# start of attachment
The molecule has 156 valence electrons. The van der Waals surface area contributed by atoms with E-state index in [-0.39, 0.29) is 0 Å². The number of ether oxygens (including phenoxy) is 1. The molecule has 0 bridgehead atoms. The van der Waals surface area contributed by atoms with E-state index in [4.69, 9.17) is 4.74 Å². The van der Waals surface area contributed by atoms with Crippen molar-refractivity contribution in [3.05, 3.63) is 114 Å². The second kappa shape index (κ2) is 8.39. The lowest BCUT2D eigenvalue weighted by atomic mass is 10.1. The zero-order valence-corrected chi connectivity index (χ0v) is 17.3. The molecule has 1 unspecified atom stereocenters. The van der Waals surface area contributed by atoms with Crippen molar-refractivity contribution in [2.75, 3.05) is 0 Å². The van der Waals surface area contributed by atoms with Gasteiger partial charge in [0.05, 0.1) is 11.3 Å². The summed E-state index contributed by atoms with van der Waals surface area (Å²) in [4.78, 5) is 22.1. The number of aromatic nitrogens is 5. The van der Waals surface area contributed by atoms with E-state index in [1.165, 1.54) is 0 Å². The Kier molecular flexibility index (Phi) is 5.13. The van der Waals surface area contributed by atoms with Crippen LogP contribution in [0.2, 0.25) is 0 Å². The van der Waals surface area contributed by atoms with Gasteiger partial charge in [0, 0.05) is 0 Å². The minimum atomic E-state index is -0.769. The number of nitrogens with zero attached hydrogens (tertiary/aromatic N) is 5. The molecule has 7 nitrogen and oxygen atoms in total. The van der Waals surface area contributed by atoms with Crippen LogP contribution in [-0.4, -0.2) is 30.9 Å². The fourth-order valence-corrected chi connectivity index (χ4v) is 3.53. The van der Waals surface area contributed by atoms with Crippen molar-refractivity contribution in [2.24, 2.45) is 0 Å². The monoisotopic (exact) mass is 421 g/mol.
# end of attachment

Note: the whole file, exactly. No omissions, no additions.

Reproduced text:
The molecule has 156 valence electrons. The van der Waals surface area contributed by atoms with E-state index in [-0.39, 0.29) is 0 Å². The number of ether oxygens (including phenoxy) is 1. The molecule has 0 bridgehead atoms. The van der Waals surface area contributed by atoms with E-state index in [4.69, 9.17) is 4.74 Å². The van der Waals surface area contributed by atoms with Crippen molar-refractivity contribution in [3.05, 3.63) is 114 Å². The second kappa shape index (κ2) is 8.39. The lowest BCUT2D eigenvalue weighted by atomic mass is 10.1. The zero-order valence-corrected chi connectivity index (χ0v) is 17.3. The molecule has 1 unspecified atom stereocenters. The van der Waals surface area contributed by atoms with Crippen molar-refractivity contribution in [2.75, 3.05) is 0 Å². The van der Waals surface area contributed by atoms with Gasteiger partial charge in [0.05, 0.1) is 11.3 Å². The summed E-state index contributed by atoms with van der Waals surface area (Å²) in [4.78, 5) is 22.1. The number of aromatic nitrogens is 5. The van der Waals surface area contributed by atoms with E-state index in [1.165, 1.54) is 0 Å². The Kier molecular flexibility index (Phi) is 5.13. The van der Waals surface area contributed by atoms with Crippen LogP contribution in [0.2, 0.25) is 0 Å². The van der Waals surface area contributed by atoms with Gasteiger partial charge in [0, 0.05) is 0 Å². The minimum atomic E-state index is -0.769. The number of nitrogens with zero attached hydrogens (tertiary/aromatic N) is 5. The molecule has 7 nitrogen and oxygen atoms in total. The van der Waals surface area contributed by atoms with Crippen LogP contribution in [-0.4, -0.2) is 30.9 Å². The fourth-order valence-corrected chi connectivity index (χ4v) is 3.53. The van der Waals surface area contributed by atoms with Crippen molar-refractivity contribution in [2.24, 2.45) is 0 Å². The monoisotopic (exact) mass is 421 g/mol.